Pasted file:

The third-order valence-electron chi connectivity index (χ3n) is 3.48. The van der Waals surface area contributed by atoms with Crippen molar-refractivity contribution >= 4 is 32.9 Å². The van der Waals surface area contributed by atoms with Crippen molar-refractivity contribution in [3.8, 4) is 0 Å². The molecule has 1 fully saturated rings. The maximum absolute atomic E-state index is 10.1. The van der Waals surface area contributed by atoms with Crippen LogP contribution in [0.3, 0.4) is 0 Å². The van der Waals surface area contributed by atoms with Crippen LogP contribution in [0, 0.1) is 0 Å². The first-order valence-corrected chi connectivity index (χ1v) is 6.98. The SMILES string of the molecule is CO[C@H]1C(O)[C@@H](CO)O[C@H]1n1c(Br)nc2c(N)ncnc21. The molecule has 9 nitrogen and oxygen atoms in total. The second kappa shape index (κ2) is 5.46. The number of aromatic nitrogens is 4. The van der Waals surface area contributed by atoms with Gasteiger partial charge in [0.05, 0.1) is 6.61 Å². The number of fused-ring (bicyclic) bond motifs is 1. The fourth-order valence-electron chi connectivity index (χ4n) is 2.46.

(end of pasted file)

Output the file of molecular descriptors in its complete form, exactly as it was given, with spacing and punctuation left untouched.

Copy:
The third-order valence-electron chi connectivity index (χ3n) is 3.48. The van der Waals surface area contributed by atoms with Crippen molar-refractivity contribution >= 4 is 32.9 Å². The van der Waals surface area contributed by atoms with Crippen molar-refractivity contribution in [3.8, 4) is 0 Å². The molecule has 1 fully saturated rings. The maximum absolute atomic E-state index is 10.1. The van der Waals surface area contributed by atoms with Crippen LogP contribution in [0.3, 0.4) is 0 Å². The van der Waals surface area contributed by atoms with Crippen LogP contribution in [0, 0.1) is 0 Å². The first-order valence-corrected chi connectivity index (χ1v) is 6.98. The SMILES string of the molecule is CO[C@H]1C(O)[C@@H](CO)O[C@H]1n1c(Br)nc2c(N)ncnc21. The molecule has 9 nitrogen and oxygen atoms in total. The second kappa shape index (κ2) is 5.46. The number of aromatic nitrogens is 4. The van der Waals surface area contributed by atoms with Gasteiger partial charge in [0.05, 0.1) is 6.61 Å². The number of fused-ring (bicyclic) bond motifs is 1. The fourth-order valence-electron chi connectivity index (χ4n) is 2.46.